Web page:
On one hand, the panning motion is smooth and decently dampened. However, I found it very hard to keep the panning speed consistent. With practice and even using an elastic band, you can improve a little, but you will never get smooth, buttery pans like you can with more expensive heads.
I compared the SmallRig AD-01 with my Manfrotto Nitrotech 608, which is a bit unfair because the latter is just a head and it costs almost four times as much as the entire SmallRig tripod. However, it is much easier to get smooth pans with the Nitrotech, and it made it clear to me that the AD-01 wouldn’t work for my needs even as a backup, budget tripod.
The SmallRig fluid head also cannot be adjusted for resistance. Technically it’s possible by tightening the panning or tilting locks a little, but that only adds direct frictional resistance, which makes the movements rougher.
There is also a counterbalance system on the AD-01’s head, which returns your gear to about level if it is tilted. The counterbalance tension cannot be adjusted and is fairly stiff. Unfortunately, this means that tilting is even worse than panning and is difficult with very light equipment.
The tilting mechanism also has an additional problem. If you let it sit for a while without usage, starting it up again gives a bit of additional resistance and a distracting sound. I also found a noticeable rough spot in the tilting range that I felt as a vibration through the handle.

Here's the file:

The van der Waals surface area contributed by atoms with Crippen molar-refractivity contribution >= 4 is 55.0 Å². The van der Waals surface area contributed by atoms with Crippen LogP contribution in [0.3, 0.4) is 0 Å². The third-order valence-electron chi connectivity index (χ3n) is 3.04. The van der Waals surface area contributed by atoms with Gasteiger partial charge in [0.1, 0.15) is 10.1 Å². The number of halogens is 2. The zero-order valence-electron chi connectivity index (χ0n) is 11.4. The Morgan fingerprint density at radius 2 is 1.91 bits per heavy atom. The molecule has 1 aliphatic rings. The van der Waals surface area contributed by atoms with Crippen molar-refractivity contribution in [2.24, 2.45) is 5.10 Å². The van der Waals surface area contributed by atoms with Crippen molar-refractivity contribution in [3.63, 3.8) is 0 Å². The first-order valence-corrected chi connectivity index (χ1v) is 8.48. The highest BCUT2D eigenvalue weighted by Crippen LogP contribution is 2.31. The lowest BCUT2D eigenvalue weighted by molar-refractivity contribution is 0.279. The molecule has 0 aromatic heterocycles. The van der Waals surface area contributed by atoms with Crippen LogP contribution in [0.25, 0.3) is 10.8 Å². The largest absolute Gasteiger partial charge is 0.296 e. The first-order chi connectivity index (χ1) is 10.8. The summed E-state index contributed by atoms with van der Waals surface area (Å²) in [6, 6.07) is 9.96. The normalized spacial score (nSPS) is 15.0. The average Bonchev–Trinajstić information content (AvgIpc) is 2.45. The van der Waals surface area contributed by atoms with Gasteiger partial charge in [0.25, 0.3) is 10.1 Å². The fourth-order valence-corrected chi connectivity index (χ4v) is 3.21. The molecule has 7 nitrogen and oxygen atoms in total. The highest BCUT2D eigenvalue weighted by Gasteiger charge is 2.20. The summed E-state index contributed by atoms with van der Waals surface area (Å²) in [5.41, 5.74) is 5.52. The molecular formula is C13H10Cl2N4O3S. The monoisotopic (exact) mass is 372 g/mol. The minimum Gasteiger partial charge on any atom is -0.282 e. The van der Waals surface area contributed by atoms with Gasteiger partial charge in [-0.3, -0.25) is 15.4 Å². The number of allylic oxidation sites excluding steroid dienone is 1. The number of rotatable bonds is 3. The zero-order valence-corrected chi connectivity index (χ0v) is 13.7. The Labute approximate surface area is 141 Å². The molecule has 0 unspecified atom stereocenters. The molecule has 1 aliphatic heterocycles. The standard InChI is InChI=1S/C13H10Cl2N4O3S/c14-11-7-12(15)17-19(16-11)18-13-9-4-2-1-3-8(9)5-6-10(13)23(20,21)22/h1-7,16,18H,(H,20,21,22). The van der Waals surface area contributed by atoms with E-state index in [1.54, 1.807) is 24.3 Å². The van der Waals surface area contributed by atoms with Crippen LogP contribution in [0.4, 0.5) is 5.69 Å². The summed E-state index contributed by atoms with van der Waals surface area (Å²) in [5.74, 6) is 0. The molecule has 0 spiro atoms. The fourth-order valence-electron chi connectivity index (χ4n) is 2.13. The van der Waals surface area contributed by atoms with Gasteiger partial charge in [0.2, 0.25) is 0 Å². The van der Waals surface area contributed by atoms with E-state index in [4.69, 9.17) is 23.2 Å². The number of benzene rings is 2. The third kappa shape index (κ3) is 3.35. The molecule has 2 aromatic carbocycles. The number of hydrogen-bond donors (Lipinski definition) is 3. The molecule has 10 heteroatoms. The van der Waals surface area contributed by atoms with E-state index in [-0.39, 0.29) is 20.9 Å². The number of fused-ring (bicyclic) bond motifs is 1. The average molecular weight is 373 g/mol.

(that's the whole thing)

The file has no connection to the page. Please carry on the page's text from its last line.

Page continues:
The Fluid Head: Other Features
The fluid head uses the same sort of quick-release mechanism as Manfrotto’s video system. I checked, and my Manfrotto quick-release plate does indeed fit. It is also compatible with the DJI RS video gimbal plates, which is useful if you need to quickly move your camera from your DJI gimbal to the tripod.
The plate itself is attached to the camera via an ordinary Allen wrench screw. The quick-release plate that comes with the tripod has an Allen wrench magnetically stowed inside it, which is very handy, as this wrench can also tighten the tripod leg locks. Beyond that, the tripod comes with two additional wrenches, a welcome sight.
Once your camera is locked into the head, it must be released with a switch like the Manfrotto system, which is an excellent safety feature for video rigs. Unfortunately, the plastic release switch is wobbly. Since the release switch is one of the most-used parts of a fluid head, SmallRig should have made it a bit more sturdy.
Like the vast majority of fluid heads, the SmallRig AD-01 fluid head is a bowl head. That means once the tripod head is not locked into place, it swivels around in any direction so that it can be quickly leveled with the water level on the tripod head. The bowl head is easily loosened and tightened with a large triangular handle. Once locked, it stays firmly in place.
The SmallRig AD-01 is a budget tripod, but that doesn’t mean it’s a good value. It satisfies the most basic functions of a tripod, but its fluid head will not work well for two of the most important features of a video tripod: panning and especially tilting.
What is the ideal use case for this tripod? If you are working in a controlled, relatively safe environment where you just need something to hold your camera steady and maybe do a pan once in a while, the SmallRig AD-01 will be fine. However, if your main use case is a lot of panning and tilting in demanding environments, I would suggest spending more for a smoother fluid.
Would you consider SmallRig’s new tripod? Let me know what you find important in a video tripod and fluid head in the comments!
Where to Buy
You can get the SmallRig AD-01 from B&H Photo for $159 USD.
SmallRig Heavy-Duty Fluid Head Tripod AD-01 3751